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The History and Global Transmission of Wing Chun (In Less than Five Thousand Words)

Ip Man not only brought Wing Chun to Hong Kong, he also passed on a rich body of lore and legend surrounding his art.


I was recently invited to contribute an article to a forthcoming volume on the history and development of Wing Chun.  The catch was that it had to be less than five thousand words.  I have literally written hundreds of thousands of words on this subject, so I knew that would be a challenge.  Still, I am pretty happy with the way this turned out, and unless the publisher asks me to take this down, I am happy to share it with the readers of 功夫网!



Wing Chun, as it is pronounced in its native Cantonese, or Yǒng Chūn (詠春) in Hanyu Pinyin, is a form of Southern Chinese hand combat first taught publicly in the Pearl River Delta region of Guangdong province during the second half of the 19th century.  It slowly gained popularity in the area during the Republic Period (1911-1949), but declined dramatically on the mainland after 1949.  It became a global phenomenon when Ip Man (1893-1972), a resident of Foshan and former police officer, moved to Hong Kong and began to teach professionally in the early 1950s. His best-known student, Bruce Lee, became the first Asian-American superstar in the early 1970s. Lee’s fame and efforts to promote the Chinese martial arts ensured that Wing Chun would become one of the most widely distributed and successful traditional fighting systems within the global marketplace.  The art’s popularity was further boosted by the release of a series of fictionalized treatments of Ip Man’s life starting with Wilson Ip’s highly successful 2008 film Ip Man.  Today the art enjoys great popularity not only in Hong Kong but throughout Oceana, the Americas, Europe and China where several lineages have been popularized or “rediscovered” in recent decades.


Key Words: Chinese Martial Arts, Wushu, Kung Fu, Bruce Lee, Ip Man, Wing Chun, Southern China




Originally practiced by the Cantonese speaking population of the Pearl River Delta region, Wing Chun is a concept-based fighting system known for its distinct high stances, triangular footwork, short-range boxing and trapping techniques, emphasis on relaxation and preference for low kicks.[i]  Most branches of the art feature three unarmed forms, Siu Lim Tao (the Little Idea, or Little Thought Form), Chum Kiu (Seeking Bridges) and Biu Ji (Thrusting Fingers).  The most commonly encountered weapons are the Baat Jaam Do (Eight Directional Chopping/Slashing Knives, Wing Chun’s version of the hudiedao) and a single tailed fighting pole typically over three meters in length.[ii]  These same weapons are often among the first taught in other regional Kung Fu styles, and were mainstays of the area’s 19th century militia system.[iii]  Wing Chun is also known for its emphasis on wooden dummy (muk yan jong) training.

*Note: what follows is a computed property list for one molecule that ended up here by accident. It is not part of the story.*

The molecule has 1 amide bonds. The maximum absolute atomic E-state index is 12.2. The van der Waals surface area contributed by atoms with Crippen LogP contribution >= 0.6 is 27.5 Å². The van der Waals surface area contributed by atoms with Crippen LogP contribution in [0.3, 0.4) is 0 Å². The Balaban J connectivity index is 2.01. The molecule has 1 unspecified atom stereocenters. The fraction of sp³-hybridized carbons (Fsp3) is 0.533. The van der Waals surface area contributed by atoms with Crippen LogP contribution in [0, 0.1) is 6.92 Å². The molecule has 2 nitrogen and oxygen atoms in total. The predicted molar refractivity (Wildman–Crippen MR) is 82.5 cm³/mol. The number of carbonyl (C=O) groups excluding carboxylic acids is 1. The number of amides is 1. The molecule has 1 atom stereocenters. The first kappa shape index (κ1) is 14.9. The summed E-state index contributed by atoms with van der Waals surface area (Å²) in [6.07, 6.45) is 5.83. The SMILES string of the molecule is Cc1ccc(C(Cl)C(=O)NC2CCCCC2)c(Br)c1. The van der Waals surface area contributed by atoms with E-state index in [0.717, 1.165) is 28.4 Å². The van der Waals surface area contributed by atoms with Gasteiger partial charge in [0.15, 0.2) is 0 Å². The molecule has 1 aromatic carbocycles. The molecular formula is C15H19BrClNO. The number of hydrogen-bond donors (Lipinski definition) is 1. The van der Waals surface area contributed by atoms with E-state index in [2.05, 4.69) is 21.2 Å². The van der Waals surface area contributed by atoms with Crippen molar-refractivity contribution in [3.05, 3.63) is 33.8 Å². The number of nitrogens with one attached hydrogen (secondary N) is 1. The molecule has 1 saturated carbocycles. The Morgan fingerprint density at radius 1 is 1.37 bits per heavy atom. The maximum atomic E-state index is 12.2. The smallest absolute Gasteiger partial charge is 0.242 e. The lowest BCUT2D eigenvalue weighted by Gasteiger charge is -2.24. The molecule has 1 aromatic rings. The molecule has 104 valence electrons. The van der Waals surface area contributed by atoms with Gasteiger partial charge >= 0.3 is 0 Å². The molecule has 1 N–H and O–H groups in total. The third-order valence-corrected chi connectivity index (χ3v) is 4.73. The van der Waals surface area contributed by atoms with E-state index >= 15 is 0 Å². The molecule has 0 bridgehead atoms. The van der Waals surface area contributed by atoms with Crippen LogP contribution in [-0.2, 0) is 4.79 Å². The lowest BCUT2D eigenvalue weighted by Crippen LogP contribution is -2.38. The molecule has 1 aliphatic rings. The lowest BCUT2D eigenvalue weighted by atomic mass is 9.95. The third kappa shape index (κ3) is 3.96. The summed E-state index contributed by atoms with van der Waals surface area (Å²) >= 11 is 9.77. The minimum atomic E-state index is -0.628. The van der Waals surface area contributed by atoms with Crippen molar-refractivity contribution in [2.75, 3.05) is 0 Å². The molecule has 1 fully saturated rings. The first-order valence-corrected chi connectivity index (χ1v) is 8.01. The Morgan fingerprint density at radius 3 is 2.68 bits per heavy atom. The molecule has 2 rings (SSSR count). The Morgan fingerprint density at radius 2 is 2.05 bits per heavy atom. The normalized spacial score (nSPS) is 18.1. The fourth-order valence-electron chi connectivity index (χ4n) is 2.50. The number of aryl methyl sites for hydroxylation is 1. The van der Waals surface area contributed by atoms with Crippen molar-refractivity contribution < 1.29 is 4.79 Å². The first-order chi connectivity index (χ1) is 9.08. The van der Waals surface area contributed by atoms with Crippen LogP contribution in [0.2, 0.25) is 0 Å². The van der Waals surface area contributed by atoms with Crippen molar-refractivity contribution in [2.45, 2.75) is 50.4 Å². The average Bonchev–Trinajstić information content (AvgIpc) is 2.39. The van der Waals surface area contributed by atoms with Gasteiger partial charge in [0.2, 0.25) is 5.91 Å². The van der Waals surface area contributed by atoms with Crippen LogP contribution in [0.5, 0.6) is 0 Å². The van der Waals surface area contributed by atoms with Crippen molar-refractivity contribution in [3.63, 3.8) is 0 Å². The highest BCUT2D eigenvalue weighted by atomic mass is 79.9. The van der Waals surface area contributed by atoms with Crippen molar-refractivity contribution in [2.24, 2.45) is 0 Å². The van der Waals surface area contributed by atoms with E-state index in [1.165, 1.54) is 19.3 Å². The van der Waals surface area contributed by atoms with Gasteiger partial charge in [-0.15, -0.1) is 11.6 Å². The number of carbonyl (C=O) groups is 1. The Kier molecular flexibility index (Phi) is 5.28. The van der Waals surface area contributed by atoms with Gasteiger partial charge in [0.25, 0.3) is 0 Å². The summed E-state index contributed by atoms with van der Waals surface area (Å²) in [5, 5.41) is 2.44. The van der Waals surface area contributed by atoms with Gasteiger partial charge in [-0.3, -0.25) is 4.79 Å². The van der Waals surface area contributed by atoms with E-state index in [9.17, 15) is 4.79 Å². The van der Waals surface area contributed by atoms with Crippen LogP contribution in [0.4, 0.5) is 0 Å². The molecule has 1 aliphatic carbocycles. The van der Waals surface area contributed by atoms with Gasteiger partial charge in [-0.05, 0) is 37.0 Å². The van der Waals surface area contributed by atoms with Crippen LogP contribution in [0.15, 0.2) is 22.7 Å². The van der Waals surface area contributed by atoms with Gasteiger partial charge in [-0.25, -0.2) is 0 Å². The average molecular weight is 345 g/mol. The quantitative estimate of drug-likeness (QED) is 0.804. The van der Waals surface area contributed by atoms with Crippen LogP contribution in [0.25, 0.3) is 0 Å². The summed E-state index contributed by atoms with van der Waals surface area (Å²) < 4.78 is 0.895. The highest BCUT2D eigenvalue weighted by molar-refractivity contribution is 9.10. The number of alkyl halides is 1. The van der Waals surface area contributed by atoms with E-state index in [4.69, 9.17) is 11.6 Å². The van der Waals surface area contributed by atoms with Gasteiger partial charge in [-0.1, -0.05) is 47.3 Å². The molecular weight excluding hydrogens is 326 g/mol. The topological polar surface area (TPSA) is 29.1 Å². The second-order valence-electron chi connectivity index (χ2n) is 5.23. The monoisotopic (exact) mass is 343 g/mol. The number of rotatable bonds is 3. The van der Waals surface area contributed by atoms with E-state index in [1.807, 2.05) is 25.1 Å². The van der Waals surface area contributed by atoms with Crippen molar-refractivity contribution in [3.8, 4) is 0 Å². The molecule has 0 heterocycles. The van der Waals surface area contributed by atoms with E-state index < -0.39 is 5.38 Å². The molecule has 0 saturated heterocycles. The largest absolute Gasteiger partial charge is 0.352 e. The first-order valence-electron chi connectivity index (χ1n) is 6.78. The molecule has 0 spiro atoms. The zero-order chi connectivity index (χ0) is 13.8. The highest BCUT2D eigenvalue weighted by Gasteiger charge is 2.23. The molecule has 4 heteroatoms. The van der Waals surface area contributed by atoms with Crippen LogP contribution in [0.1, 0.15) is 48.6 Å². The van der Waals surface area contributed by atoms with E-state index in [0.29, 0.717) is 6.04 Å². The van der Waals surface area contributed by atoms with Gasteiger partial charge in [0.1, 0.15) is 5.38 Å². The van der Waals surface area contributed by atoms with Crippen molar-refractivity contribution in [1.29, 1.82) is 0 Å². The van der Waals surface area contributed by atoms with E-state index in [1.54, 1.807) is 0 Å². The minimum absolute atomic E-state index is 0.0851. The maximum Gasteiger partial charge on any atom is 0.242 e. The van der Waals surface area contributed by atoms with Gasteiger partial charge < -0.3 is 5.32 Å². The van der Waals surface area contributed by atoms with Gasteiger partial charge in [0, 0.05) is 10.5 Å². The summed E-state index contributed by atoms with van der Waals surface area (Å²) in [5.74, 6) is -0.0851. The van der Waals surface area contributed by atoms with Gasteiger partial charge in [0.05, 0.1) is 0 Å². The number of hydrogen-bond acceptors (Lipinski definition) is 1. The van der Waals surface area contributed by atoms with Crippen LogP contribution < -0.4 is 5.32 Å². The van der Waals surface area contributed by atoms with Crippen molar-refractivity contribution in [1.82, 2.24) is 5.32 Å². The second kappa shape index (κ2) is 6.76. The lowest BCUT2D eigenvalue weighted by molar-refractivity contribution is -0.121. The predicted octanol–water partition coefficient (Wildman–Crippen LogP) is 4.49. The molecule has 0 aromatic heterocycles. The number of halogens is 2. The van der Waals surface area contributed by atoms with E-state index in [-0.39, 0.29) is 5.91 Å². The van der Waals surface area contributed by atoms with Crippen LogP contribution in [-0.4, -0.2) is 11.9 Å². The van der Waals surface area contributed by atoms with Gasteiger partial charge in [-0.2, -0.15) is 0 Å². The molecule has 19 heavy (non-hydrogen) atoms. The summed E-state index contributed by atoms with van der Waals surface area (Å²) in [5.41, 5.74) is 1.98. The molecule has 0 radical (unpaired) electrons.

Distinctions in stance and technique are often noted between this system and the other arts which were popular in its hometown of Foshan including Choy Li Fut (the most popular art in the region through the late 1920s) and Hung Gar (also an important style in both Foshan and Guangzhou).[iv]  It seems likely that Wing Chun developed in dialogue with these other modes of hand combat. It’s characteristic stances and triangular footwork bear a distinct resemblance to certain regional Hakka boxing styles and the arts of Fujian province.

This is not surprising as demographic pressures and market trends led to the emigration of large numbers of people (including many professional martial artists) from coastal Fujian to Guangdong throughout the 19th century.  The market town of Foshan (a regionally critical trade center holding the imperial iron monopoly and known of its exports of silk, fine ceramics and a wide variety of handicraft goods)[v] was a popular destination for such immigrants.  Foshan’s vibrant and quickly growing economy required security guards, civilian martial arts instructors, militia officers and popular entertainers.  As such, the market town became a greenhouse nurturing the development of multiple martial arts styles.[vi]


A studio image of two Chinese soldiers (local braves) produced probably in Hong Kong during the 1850s. Note the hudiedao (butterfly swords) carried by both individuals. Unknown Photographer.


The region’s contentious politics, including the Red Turban Revolt (1854-1856) and the First and Second Opium Wars (1839-1842, 1856-1860) meant that much of the male population was forced into militia service (or swept up in bandit armies) during the middle years of the 19th century. In this environment there was a great demand for skilled martial artists who could act as military trainers in the gentry led militia units, or who might be hired as mercenaries to stiffen the ranks of the imperial Green Standard Army which local officials viewed as understaffed and unreliable.[vii]

Following the end of these hostilities we see a period of innovation as martial artists sought to digest the lessons of the past and rebuild their lives.  Douglas Wile has noted that the setbacks that China suffered at the hand of Western powers unleashed powerful internal discourses within the country as reformers sought for ways to preserve what was important within Chinese culture in an era characterized by rapid reform.  Many of the Chinese martial arts most commonly seen today actually emerged, or were fundamentally reformulated, during this period of “self-strengthening.”[viii] This includes Wing Chun.